They all did it, Andrew had noticed over the years: they all left their home in the same way, as if they would never return. For Elena, it had made some sense to cover the bed, close the shutters, but for Annie, who was now watering her houseplants—
“We’ll be back in a week,” he said.
“I know,” she said. “But it’s a relatively harmless eccentricity, right?”
Outside in the dark, the car sat packed in the driveway. In the passenger seat, Andrew had made a nest for Annie, with beach towels and a pillow.
“Don’t bring food,” he had said as she divided supplies between a carton and a cooler. “We’ll eat out.”
“There is no coffee shop downstairs from this house,” she said. “I’m bringing breakfast.”
“The house will have a coffee pot. “
“I like this coffee pot. Would you like to take a nap? Lie down on the bed for a while.”
So he had stretched out on top of her bed by himself, fully clothed except for his shoes. He observed that he hadn’t been in her house in the dark since their first date, during the blizzard, and that this week, seven months later, they had both been working like maniacs just to take a few days off together. Like normal people.
Next thing he knew she was offering him coffee from the pot she wasn’t taking to Truro. Then she cleaned that up.
Now she refilled the watering can so it would be ready when she returned. “Do you remember that scene in Jules and Jim?” she said.
“. . . The three of them are setting out, and she burns some papers . . . letters?”
“You remember it! What did you think? I was horrified.”
“I was probably stoned. In an effort not to experience it as intensely as you did. You were horrified . . . that she would destroy something. Someone.”
“A part of her life, I guess. I was in college, what did I know. No life yet to destroy.”
He sat down on a kitchen chair. “What would you burn here?” She had stopped what she was doing, but it didn’t matter, they had time before midnight.
“—Some notebooks,” she said, sitting down on the piano bench. “I threw Ed’s away, but mine are still here.”
“Did you read Ed’s first, before you threw them away?”
“No,” she said, looking away from him. “Too much of a coward.”
Andrew shook his head. “It was brave to let him go.”
“It wasn’t like he was writing a book,” she said, straightening up again, “and I could finish it and get it published for him. They were personal journals . . . maybe I could have learned something.”
“No reason to look to be hurt.”
“That, and his handwriting was impossible.”
Annie checked her list. The girl was crazy, but she kept lists. She crossed things off her lists. Now she did that and said, “OK, all I have to do is change my clothes.”
“Into your pajamas.”
“Remember, we can’t get in the house until four o’clock tomorrow.”
“OK. I’ll be out in the length of one cigarette.”
Crazy. Sensible. Non-judgmental. Everything he could love. He leaned against the car, having his last cigarette for a while in a darkness complete except for the stars sprayed over the trees and a sliver of light from her bedroom. At the end of this cigarette they would pull out of the driveway at midnight on this hot, still night, and when the sun rose again, the sea would be spread out before them.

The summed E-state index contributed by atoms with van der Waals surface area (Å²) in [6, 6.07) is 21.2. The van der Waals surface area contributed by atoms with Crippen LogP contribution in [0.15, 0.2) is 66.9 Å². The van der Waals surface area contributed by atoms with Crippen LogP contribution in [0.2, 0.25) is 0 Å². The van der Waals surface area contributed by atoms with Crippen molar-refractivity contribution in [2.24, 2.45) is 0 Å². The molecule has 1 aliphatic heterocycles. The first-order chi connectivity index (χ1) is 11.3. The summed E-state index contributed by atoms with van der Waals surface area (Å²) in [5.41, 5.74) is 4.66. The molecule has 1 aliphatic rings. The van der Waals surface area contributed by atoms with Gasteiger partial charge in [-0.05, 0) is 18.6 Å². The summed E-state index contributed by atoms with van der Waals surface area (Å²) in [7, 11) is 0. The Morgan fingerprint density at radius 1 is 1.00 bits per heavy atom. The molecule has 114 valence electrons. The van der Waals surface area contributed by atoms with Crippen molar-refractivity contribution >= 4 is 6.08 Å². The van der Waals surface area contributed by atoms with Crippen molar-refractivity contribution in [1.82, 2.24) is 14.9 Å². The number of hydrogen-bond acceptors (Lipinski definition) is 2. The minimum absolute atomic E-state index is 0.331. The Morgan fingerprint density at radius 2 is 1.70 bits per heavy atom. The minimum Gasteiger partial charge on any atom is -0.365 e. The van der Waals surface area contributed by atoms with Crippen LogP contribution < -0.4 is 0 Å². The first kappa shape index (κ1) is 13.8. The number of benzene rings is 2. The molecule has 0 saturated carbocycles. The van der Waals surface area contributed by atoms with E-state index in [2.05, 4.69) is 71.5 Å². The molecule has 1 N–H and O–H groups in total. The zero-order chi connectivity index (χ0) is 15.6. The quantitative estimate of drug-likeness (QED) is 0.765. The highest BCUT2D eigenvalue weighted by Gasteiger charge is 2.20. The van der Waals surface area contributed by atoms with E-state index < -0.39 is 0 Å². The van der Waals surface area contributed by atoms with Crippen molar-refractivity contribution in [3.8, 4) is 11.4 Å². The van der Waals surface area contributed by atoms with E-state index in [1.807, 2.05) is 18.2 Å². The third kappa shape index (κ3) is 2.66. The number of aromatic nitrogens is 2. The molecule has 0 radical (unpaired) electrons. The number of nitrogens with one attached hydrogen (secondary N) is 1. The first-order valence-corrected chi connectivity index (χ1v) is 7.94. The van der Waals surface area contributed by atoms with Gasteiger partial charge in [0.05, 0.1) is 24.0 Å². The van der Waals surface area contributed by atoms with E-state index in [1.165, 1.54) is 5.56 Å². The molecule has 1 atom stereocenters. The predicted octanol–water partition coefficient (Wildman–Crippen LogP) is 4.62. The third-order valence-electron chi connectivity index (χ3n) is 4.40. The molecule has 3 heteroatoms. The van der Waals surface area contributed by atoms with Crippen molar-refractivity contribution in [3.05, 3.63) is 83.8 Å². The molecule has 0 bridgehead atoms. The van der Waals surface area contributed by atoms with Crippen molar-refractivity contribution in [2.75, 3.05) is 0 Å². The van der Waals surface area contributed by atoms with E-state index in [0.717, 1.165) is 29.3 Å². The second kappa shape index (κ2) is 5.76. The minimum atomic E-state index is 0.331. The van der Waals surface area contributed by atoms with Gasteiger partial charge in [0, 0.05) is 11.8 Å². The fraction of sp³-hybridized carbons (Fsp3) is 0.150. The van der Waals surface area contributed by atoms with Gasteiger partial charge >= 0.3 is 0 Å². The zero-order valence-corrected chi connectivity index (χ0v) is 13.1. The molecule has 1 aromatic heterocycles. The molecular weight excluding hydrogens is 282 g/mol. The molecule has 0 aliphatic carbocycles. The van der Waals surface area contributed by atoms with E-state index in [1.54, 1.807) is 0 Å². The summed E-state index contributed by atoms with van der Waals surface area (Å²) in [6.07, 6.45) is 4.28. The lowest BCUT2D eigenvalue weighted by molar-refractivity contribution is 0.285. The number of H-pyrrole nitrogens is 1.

“I’m reconsidering this whole trip,” Annie had said a couple of weeks ago.
It made sense, of course, not to go to this house where she had spent a week two years ago with her lover, now dead, who had bequeathed her this next week without telling her, who may have had some sort of mystery plan.
But all she said was, “I hate driving there so much. It’s six hours and no matter what you do, the traffic is terrible.”
“I’ll drive,” he said. On the surface, at least, her problems were so simple.
Annie observed him, in this way she had, as if she were visualizing whatever he had said. He had passed his driver’s test a week before, on the first try.
“It’s really ugly,” she said.
“What if we leave at night? If we leave your place at midnight, we’ve got an easy six hours before the rest of the world starts driving.”
“Don’t bet on it,” she said. But she was intrigued, he could tell.
“We can sleep on the beach,” he said, “get something to eat.”
“You’re OK driving at night?”
“I’m fine driving at night. In Cuscutlan we always drove at night. And no one had a license. Or knew how to drive.”
“You won’t hit any deer?”
“Have you ever seen me hit a deer?”
She thwacked him gently with the Observer.
“Let me wrap my head around this,” she said, and presumably she had run it by Jaime and Kathleen, who had given their approval, whole-hearted or otherwise.
“Except for the deer, it’s probably safer at night,” Jaime had said.
“And the drunks,” said Kathleen. “Call me when you get there, OK?”
Driving alone, Andrew would have scanned the dial for different radio stations and sung along, but he wanted Annie to sleep. Staying up all night was foreign to her, and they would need her to drive during the day. So he breathed in the air, waiting for it to cool. He watched the road, and he thought. He had made a mental list of things to think about, so he thought about them and he listened to the car, and tried out phrases for something he wanted to write. He sipped his Coke—
“No stimulants, right?” Warren had said, and Andrew had said, “Right, just Coke and coffee.”
“And safe sex,” Warren had said mildly, almost but not quite casually, as if he didn’t really need to say this, did he, they had talked about it many times—
This time Andrew made a face. “I’ve been clean for months.”
Warren looked directly at him. “You know that doesn’t mean shit.”
In the car, Andrew shifted in his seat. In Warren’s office, he had stood up and walked around, looked out the window to the sidewalk six stories below. HIV can take years to manifest itself, Warren had told him. That he hadn’t done guys didn’t matter, he had done needles, he had done girls who did needles, who did guys . . . in his idiocy he had stuck himself with this needle.
Copyright © 2014 Debby Mayer